As soon as the narrator of “Araby” finally gets some money from his late-arriving uncle, he takes off down Buckingham Street on his way to the bazaar: “I held a florin tightly in my hand as I strode down Buckingham Street towards the station” (34). Buckingham Street is situated just southwest of the narrator’s residence. From his house in North Richmond Street, he must first go southwest into North Circular Road, travel southeast briefly to Summerhill, turn right, and then turn left into Buckingham Street. Once there, he must travel a quarter mile (.4 km) down the entire street until he reaches Amiens Street where the train station is located.
Buckingham Street, Dr. Ruth McManus and Ms. Sinead O’Shea suggest, “represents a microcosm of the city’s development from its initial layout by speculative landowners in the late 18th century ‘golden age’, through its largely middle-class residential status in the 19th century, its demotion to tenement use, then attempted rehabilitation in the late 20th century.” The narrator would have been traveling down this residential street a little after 9pm, and if his uncle is correct, the residents of the houses would have been “in bed and after their first sleep” already (34).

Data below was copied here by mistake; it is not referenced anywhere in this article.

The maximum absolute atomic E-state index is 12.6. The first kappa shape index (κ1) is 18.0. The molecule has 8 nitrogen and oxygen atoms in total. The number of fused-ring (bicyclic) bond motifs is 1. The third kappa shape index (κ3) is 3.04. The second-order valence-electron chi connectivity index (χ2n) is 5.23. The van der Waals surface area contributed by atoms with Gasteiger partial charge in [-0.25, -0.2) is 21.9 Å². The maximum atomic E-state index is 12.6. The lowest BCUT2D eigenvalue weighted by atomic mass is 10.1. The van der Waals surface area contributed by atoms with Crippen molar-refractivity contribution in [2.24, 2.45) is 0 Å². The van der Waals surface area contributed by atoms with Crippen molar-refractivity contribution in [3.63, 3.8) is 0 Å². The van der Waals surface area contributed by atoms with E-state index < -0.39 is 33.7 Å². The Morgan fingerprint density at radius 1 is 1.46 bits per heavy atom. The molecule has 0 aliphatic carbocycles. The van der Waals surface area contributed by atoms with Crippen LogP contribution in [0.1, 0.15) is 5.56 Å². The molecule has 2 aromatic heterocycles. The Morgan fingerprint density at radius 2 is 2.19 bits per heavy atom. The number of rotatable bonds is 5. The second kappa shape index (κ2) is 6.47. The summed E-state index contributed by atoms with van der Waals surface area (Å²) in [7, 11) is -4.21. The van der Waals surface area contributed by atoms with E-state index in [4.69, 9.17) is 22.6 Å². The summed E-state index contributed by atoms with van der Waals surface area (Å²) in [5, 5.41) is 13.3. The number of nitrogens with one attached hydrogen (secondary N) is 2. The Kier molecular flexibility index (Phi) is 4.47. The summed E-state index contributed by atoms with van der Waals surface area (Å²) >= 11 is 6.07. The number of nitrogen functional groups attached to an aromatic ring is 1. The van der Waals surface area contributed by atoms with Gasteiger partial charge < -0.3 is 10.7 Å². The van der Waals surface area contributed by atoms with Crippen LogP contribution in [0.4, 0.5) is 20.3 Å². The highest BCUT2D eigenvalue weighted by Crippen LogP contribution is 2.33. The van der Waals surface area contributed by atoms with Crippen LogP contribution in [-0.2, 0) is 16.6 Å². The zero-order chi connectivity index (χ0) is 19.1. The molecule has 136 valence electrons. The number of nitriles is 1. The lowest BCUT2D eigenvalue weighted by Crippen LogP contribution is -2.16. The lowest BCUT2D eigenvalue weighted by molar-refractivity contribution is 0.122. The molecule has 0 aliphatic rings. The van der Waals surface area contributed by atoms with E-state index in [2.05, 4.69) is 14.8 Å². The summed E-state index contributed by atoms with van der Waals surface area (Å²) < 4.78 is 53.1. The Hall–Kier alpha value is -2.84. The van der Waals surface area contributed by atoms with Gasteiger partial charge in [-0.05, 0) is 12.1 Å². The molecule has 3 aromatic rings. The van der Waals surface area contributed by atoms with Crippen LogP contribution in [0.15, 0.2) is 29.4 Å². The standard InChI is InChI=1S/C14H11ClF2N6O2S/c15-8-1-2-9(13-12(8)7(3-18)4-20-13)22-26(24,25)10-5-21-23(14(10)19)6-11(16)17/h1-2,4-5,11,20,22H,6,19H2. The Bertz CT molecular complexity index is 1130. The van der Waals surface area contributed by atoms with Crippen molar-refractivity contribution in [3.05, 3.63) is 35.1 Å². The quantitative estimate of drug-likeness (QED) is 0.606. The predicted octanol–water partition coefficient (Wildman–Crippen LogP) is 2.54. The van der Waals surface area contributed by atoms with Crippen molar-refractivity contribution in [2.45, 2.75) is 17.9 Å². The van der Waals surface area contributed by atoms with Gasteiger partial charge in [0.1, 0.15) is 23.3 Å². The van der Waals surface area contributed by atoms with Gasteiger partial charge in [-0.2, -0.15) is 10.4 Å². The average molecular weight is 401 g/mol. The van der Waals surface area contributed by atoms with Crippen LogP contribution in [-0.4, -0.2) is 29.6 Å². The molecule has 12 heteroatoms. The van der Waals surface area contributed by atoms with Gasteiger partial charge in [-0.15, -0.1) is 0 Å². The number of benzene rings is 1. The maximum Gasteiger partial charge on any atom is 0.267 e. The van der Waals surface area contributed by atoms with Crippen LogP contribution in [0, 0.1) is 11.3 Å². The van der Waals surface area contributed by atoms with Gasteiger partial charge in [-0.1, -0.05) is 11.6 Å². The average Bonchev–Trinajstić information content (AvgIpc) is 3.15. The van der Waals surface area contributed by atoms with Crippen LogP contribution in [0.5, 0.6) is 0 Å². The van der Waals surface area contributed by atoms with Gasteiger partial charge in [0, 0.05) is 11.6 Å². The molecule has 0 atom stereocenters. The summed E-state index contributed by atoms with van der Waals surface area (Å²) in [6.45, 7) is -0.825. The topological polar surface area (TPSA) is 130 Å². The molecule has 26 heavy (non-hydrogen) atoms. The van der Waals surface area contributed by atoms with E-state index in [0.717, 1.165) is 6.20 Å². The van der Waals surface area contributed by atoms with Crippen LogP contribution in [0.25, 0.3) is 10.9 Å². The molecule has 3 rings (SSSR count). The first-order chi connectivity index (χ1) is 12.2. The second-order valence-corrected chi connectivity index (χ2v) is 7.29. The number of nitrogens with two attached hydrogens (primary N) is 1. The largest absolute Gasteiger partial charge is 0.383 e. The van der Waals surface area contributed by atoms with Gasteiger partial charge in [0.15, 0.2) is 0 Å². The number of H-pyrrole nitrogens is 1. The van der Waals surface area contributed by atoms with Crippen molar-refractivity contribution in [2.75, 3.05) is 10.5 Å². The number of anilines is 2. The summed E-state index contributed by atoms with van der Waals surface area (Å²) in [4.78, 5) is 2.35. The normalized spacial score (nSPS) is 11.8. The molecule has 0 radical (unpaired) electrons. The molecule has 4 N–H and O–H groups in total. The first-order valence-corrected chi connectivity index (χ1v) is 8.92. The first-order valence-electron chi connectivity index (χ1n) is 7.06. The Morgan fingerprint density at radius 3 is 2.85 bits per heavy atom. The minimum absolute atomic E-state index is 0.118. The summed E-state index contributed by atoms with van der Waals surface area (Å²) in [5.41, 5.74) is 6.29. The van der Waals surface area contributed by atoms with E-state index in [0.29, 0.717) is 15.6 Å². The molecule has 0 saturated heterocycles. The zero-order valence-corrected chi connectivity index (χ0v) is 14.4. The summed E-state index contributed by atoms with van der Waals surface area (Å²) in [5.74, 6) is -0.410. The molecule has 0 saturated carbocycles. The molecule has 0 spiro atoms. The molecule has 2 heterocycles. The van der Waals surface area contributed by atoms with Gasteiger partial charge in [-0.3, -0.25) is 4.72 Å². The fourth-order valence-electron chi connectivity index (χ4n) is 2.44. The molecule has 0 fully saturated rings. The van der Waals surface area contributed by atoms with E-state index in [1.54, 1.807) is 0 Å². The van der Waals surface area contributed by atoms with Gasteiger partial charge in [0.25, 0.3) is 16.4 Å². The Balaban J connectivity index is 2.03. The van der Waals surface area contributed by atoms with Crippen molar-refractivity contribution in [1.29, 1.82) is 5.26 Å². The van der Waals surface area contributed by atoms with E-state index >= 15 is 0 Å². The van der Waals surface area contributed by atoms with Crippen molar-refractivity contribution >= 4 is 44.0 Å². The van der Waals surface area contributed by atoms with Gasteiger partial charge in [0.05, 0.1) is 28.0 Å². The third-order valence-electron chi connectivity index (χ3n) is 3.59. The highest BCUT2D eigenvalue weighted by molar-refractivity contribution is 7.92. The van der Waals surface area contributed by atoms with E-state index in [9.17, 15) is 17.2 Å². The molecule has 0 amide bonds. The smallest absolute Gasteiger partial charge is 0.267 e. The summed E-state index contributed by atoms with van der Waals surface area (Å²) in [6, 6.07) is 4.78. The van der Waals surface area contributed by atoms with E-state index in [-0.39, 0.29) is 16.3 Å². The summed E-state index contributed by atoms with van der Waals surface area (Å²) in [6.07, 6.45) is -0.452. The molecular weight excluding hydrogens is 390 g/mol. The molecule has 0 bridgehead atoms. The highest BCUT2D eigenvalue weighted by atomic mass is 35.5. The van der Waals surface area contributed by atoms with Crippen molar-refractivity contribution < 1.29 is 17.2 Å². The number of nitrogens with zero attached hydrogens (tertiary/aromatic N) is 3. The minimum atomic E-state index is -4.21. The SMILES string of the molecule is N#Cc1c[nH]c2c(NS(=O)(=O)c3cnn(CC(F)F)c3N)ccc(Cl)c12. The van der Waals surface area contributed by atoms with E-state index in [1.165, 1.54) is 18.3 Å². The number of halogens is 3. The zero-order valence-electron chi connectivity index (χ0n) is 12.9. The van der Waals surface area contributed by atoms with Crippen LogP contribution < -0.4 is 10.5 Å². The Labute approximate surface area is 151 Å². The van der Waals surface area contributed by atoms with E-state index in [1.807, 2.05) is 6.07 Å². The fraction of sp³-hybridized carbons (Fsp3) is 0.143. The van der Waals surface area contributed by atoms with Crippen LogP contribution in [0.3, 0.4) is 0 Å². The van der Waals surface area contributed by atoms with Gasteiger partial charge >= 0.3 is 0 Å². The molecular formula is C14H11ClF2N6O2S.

Things might have become a bit more lively as he approached the intersection of Buckingham, Amiens, and Montgomery Streets, though. Montgomery Street was part of “Monto,” the city’s red-light district. Though the boy would not have been in its midst, he would be right on the edge, an appropriate position as he teeters on adolescence. His entire trip, in fact, parallels the movement from childhood to maturity through its increasingly public and complex locations and it evolving modes of transportation (e.g. walking to train riding). Buckingham Street, with its transition from sleeping residents to soliciting women, becomes, to use McManus and O’Shea’s language, a “microcosm” of the revelations the boy experiences in his final epiphany.